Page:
Best Bets: Works by Latina composers, SF Symphony in person and Nam June Paik’s electronic art

The Bay Area is a hub of artistic expression, attracting artists, writers and musicians from around the globe to live, work and create. We highlight some of the offerings here.

Doors are open at Davies: Donning two hats to both conduct and solo with the San Francisco Symphony, as Davies Hall opens up for live performances before a wider public for the first time in many a moon, pianist Jeremy Denk is heading up a program highlighted by the Bach Keyboard Concerto No. 1 in D minor and Mozart’s Piano Concerto No. 14 in E-flat Major.

Pianist Jeremy Denk will both conduct and perform as the San Francisco Symphony returns to Davies Hall for live concert programs. (Photo courtesy of Shervin Lainez)

Also on tap, with only the pianist and string instrumentalists playing, are William Grant Still’s “Out of the Silence” and Gerald Finzi’s “Eclogue” for Piano and Strings. Seating capacity in the hall is limited to 50%, with the orchestra level and side boxes reserved for vaccinated patrons (proof required) and the loge and first and second tiers for those not yet vaccinated but able to show proof of a negative COVID-19 test. Masks are required, and there is no intermission.

7 p.m. Thursday and Friday, 301 Van Ness Ave., San Francisco. Tickets, $25-$95, are at (415) 864-6000 or online at

Soprano Vanessa Becerra is one of several performers who will sing music by Latina composers in a recital co-sponsored by Opera San Jose and Los Angeles Opera. (Photo courtesy of Opera San Jose)

Loving the Latinas: What do Modesta Bor, Maria Luisa Escobar, Chabuca Granda, Maria Grever, Ernestina Lecuona, Angela Peralta and Consuelo Velazquez have in common, besides what is obvious from their names? They were all women composers from the late 19th into the 20th centuries, and their contributions to the world of classical music are being celebrated, along with those of contemporary composers Gabriela Lena Frank, Irma Urteaga, Tania Leon and Mariela Rodriguez in a concert co-sponsored by Los Angeles Opera and Opera San Jose that will stream on OSJ’s Facebook and YouTube sites at 5 p.m. Friday and remain accessible for a short time thereafter.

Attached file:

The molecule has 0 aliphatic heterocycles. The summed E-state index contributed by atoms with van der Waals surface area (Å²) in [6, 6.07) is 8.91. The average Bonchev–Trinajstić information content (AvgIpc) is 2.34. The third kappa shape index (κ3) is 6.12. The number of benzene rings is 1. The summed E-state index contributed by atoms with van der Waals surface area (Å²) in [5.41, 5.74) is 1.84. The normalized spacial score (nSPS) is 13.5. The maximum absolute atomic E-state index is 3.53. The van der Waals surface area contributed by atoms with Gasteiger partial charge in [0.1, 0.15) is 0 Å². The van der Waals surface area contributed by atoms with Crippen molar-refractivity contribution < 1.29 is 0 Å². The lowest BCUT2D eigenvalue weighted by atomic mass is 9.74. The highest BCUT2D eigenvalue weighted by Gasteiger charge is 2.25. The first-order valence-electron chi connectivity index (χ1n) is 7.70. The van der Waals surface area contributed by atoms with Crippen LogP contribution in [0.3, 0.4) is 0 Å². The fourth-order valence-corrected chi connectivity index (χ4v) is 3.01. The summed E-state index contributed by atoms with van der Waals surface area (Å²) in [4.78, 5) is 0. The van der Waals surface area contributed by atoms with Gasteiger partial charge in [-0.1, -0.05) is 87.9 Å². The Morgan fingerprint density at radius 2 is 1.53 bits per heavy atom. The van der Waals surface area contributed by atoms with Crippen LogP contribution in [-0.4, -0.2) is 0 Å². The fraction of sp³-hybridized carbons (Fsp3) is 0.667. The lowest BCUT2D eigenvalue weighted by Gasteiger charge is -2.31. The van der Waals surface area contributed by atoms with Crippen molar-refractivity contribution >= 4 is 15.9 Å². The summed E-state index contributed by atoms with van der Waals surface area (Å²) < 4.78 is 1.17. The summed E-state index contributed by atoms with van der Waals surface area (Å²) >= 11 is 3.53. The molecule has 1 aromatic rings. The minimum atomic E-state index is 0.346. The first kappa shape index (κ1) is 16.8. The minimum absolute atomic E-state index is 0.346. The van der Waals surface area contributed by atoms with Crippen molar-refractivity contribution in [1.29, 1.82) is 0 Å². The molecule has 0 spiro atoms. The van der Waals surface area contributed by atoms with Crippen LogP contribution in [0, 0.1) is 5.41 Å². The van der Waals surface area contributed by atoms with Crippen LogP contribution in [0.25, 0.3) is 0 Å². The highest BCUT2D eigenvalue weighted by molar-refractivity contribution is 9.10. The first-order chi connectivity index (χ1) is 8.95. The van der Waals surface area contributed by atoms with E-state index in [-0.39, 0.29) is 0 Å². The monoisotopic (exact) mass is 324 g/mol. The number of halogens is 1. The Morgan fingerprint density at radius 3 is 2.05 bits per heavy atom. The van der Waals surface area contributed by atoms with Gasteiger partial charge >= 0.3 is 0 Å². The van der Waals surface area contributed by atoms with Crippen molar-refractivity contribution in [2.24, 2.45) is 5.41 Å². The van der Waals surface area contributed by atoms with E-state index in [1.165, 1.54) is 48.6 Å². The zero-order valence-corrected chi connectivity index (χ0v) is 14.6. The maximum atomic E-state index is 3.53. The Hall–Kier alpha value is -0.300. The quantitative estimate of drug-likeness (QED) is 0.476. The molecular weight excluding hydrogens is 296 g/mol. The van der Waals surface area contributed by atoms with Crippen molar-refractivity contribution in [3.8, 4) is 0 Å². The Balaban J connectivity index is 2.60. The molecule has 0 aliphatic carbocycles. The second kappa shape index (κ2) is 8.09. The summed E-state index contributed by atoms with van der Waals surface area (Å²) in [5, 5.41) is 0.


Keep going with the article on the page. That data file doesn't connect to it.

The program is curated by tenor Russell Thomas, an artist-in-residence at LAO, who promises the music “will transport audiences to Mexico, Venezuela, Argentina, Cuba and Peru, all while honoring the women who wrote each piece.” Performing the songs, all captured in OSJ’s Heiman Digital Media Studio, will be soprano Vanessa Becerra, tenor Carlos Enrique Santelli and baritone Efrain Solis, all OSJ resident artists, and baritone Luis Alejandro Orozco, with accompaniment from pianists Cesar Cancino and Bryndon Hassman and guitarist Jose Chuy Hernandez.

The program is free, but you are encouraged to RSVP at

The virtuoso and the wannabe: There is a great deal we know about Sergei Rachmaninoff, the Russian composer and pianist of the late Romantic period. But there is one chapter, late in the composer’s life, when he was in poor health and settled in Southern California, about which little is known. And that’s where Hershey Felder’s newest stage production begins. Felder, well-known to Bay Area theater fans for his engaging shows spotlighting the lives and music of heralded classical composers, will present the world premiere of his new show “Anna and Sergei” on Sunday.

Hershey Felder and Ekaterina Siurina star in Felder’s new musical stage show “Anna and Sergei,” which premieres Sunday. (Photo courtesy of Hershey Felder Presents)